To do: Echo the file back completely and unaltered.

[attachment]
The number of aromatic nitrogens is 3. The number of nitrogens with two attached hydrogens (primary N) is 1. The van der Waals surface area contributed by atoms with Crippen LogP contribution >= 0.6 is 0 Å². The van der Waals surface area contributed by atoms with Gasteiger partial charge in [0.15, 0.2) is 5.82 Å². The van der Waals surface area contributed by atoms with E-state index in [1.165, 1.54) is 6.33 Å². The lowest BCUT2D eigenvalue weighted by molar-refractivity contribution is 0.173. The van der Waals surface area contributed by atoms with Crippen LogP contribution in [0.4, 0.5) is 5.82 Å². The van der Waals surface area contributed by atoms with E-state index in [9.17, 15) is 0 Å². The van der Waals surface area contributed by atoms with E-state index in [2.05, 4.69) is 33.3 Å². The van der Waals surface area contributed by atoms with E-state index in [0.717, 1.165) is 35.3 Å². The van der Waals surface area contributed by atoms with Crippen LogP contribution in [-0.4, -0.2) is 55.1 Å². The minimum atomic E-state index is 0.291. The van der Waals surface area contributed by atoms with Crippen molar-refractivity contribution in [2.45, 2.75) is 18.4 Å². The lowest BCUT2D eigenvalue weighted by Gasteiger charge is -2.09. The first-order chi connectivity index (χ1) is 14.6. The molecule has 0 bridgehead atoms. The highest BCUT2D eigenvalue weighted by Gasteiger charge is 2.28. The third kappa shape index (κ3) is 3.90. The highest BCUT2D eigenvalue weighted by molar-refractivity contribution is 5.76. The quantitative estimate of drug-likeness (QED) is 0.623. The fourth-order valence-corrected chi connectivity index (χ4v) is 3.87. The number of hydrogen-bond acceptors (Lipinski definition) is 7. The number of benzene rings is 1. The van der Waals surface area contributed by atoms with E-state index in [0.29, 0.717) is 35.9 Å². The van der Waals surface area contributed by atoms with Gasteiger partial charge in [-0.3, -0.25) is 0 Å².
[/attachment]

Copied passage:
The number of aromatic nitrogens is 3. The number of nitrogens with two attached hydrogens (primary N) is 1. The van der Waals surface area contributed by atoms with Crippen LogP contribution >= 0.6 is 0 Å². The van der Waals surface area contributed by atoms with Gasteiger partial charge in [0.15, 0.2) is 5.82 Å². The van der Waals surface area contributed by atoms with E-state index in [1.165, 1.54) is 6.33 Å². The lowest BCUT2D eigenvalue weighted by molar-refractivity contribution is 0.173. The van der Waals surface area contributed by atoms with Crippen LogP contribution in [0.4, 0.5) is 5.82 Å². The van der Waals surface area contributed by atoms with E-state index in [9.17, 15) is 0 Å². The van der Waals surface area contributed by atoms with E-state index in [2.05, 4.69) is 33.3 Å². The van der Waals surface area contributed by atoms with E-state index in [0.717, 1.165) is 35.3 Å². The van der Waals surface area contributed by atoms with Crippen LogP contribution in [-0.4, -0.2) is 55.1 Å². The minimum atomic E-state index is 0.291. The van der Waals surface area contributed by atoms with Crippen molar-refractivity contribution in [2.45, 2.75) is 18.4 Å². The lowest BCUT2D eigenvalue weighted by Gasteiger charge is -2.09. The first-order chi connectivity index (χ1) is 14.6. The molecule has 0 bridgehead atoms. The highest BCUT2D eigenvalue weighted by Gasteiger charge is 2.28. The third kappa shape index (κ3) is 3.90. The highest BCUT2D eigenvalue weighted by molar-refractivity contribution is 5.76. The quantitative estimate of drug-likeness (QED) is 0.623. The fourth-order valence-corrected chi connectivity index (χ4v) is 3.87. The number of hydrogen-bond acceptors (Lipinski definition) is 7. The number of benzene rings is 1. The van der Waals surface area contributed by atoms with E-state index in [0.29, 0.717) is 35.9 Å². The van der Waals surface area contributed by atoms with Gasteiger partial charge in [-0.3, -0.25) is 0 Å².